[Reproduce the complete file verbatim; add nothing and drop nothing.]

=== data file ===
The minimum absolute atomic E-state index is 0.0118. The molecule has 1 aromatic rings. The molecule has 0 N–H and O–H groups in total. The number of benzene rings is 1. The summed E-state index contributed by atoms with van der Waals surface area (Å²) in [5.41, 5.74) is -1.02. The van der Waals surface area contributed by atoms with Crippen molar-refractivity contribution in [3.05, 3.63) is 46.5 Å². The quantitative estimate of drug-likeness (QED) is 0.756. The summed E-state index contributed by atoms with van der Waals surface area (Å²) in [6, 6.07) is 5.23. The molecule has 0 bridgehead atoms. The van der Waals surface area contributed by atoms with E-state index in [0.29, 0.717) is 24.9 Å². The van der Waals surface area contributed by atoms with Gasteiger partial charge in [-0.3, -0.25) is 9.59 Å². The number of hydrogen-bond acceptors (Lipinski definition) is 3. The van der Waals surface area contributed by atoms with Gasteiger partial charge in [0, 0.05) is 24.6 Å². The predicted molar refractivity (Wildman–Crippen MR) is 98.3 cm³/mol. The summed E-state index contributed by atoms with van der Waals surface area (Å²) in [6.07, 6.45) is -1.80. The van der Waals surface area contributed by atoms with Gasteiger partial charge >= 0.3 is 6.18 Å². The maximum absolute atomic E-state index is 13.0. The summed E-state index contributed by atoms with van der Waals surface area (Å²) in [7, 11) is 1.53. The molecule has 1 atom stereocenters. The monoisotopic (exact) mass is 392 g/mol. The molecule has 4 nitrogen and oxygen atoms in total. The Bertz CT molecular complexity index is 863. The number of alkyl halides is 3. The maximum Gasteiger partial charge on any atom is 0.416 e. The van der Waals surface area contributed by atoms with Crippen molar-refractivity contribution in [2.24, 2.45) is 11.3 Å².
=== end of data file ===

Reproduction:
The minimum absolute atomic E-state index is 0.0118. The molecule has 1 aromatic rings. The molecule has 0 N–H and O–H groups in total. The number of benzene rings is 1. The summed E-state index contributed by atoms with van der Waals surface area (Å²) in [5.41, 5.74) is -1.02. The van der Waals surface area contributed by atoms with Crippen molar-refractivity contribution in [3.05, 3.63) is 46.5 Å². The quantitative estimate of drug-likeness (QED) is 0.756. The summed E-state index contributed by atoms with van der Waals surface area (Å²) in [6, 6.07) is 5.23. The molecule has 0 bridgehead atoms. The van der Waals surface area contributed by atoms with E-state index in [0.29, 0.717) is 24.9 Å². The van der Waals surface area contributed by atoms with Gasteiger partial charge in [-0.3, -0.25) is 9.59 Å². The number of hydrogen-bond acceptors (Lipinski definition) is 3. The van der Waals surface area contributed by atoms with Gasteiger partial charge in [0, 0.05) is 24.6 Å². The predicted molar refractivity (Wildman–Crippen MR) is 98.3 cm³/mol. The summed E-state index contributed by atoms with van der Waals surface area (Å²) in [6.07, 6.45) is -1.80. The van der Waals surface area contributed by atoms with Gasteiger partial charge >= 0.3 is 6.18 Å². The maximum absolute atomic E-state index is 13.0. The summed E-state index contributed by atoms with van der Waals surface area (Å²) in [7, 11) is 1.53. The molecule has 1 atom stereocenters. The monoisotopic (exact) mass is 392 g/mol. The molecule has 4 nitrogen and oxygen atoms in total. The Bertz CT molecular complexity index is 863. The number of alkyl halides is 3. The maximum Gasteiger partial charge on any atom is 0.416 e. The van der Waals surface area contributed by atoms with Crippen molar-refractivity contribution in [2.24, 2.45) is 11.3 Å².